How debt consolidation can go wrong

Daniel Montville knew a debt consolidation loan wouldn’t solve his financial problems, but the hospice nurse hoped it would give him some breathing room. He had already filed for bankruptcy once, in 2005, and was determined not to do it again.

Montville took out the loan in 2015, but within a year he had fallen behind on its payments and on the payday loans he got to help his daughter, a single mother with four children. The payday lenders all but cleaned out his checking account each time a paycheck landed, leaving little money for necessities. Then his daughter lost her job, and the $5,000 tax refund she had promised to him as repayment went instead to supporting her kids.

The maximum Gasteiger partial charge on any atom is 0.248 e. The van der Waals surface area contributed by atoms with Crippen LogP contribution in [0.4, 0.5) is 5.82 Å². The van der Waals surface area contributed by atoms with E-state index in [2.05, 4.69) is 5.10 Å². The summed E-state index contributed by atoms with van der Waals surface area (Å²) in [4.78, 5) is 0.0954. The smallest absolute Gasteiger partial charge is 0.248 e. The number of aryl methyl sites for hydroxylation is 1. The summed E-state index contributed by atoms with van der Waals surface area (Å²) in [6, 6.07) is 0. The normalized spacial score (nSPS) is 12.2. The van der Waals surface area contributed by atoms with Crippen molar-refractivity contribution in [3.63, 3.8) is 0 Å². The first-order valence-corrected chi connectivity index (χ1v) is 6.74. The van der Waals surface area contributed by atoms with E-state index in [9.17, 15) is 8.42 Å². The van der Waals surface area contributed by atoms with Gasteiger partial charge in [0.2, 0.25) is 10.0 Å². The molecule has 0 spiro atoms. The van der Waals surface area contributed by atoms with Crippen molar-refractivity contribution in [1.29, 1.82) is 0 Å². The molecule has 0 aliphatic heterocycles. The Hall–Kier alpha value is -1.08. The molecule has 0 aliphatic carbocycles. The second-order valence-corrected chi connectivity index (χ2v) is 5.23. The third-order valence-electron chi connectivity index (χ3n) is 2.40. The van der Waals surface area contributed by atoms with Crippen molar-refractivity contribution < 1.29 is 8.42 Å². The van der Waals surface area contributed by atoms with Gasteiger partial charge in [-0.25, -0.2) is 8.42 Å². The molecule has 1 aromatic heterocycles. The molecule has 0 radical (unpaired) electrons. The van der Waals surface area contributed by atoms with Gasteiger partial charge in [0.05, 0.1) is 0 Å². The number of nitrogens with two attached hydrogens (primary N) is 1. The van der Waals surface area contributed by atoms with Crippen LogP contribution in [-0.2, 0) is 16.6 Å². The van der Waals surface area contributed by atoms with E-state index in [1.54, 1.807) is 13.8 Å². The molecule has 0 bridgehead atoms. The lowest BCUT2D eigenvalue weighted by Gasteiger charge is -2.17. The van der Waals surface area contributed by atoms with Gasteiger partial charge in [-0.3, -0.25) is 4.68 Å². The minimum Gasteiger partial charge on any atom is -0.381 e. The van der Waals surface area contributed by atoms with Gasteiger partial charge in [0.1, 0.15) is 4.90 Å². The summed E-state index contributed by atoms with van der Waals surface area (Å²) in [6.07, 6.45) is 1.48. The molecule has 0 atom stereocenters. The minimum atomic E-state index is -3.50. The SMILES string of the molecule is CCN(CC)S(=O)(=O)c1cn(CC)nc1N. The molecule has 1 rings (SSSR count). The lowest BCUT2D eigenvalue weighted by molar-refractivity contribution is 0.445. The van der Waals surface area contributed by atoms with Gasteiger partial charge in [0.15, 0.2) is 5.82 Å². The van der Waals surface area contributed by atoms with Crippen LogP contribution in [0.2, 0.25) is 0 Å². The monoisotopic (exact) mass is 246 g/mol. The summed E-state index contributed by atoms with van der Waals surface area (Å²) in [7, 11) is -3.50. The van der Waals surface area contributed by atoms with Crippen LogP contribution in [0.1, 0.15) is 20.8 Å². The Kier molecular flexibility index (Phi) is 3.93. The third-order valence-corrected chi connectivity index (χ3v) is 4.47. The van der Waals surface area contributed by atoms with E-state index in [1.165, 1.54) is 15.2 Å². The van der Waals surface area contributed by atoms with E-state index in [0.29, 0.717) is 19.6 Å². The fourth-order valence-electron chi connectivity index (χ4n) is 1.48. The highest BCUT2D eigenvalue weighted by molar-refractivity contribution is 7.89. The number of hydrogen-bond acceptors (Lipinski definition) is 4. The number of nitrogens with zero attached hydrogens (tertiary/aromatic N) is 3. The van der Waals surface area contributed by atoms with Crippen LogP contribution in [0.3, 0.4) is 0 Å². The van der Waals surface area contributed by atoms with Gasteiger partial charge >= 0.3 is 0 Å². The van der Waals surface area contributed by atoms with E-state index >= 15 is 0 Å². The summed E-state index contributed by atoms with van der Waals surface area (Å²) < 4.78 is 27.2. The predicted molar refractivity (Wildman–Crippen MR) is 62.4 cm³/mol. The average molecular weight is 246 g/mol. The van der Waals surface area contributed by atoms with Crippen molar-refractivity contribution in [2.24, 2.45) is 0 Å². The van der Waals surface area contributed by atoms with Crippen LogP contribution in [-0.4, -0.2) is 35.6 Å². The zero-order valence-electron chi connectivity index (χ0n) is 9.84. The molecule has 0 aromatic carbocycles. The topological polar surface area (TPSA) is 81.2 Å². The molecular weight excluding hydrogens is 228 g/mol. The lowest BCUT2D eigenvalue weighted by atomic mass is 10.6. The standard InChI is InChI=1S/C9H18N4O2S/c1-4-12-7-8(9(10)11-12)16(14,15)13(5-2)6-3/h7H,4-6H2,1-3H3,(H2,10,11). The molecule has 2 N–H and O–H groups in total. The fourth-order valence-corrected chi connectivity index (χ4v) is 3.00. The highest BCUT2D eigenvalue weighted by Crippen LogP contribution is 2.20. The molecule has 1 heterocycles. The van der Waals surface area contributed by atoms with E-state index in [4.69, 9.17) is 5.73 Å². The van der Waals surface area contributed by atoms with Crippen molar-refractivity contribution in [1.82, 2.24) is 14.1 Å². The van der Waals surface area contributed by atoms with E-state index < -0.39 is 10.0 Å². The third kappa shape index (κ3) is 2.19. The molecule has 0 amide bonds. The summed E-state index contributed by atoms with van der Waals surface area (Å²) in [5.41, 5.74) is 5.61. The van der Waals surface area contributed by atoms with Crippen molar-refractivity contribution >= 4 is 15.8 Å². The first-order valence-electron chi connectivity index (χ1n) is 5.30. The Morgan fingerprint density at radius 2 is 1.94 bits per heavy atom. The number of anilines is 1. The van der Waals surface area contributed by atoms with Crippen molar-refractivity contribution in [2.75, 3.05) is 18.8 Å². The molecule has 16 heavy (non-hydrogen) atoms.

“That’s when I wised up and realized this was a no-win situation,” says Montville, 49, of Parma, Ohio. Montville is now repaying his creditors under a five-year Chapter 13 bankruptcy repayment plan.

In my latest for the Associated Press, learn why debt consolidation isn’t always the best idea.

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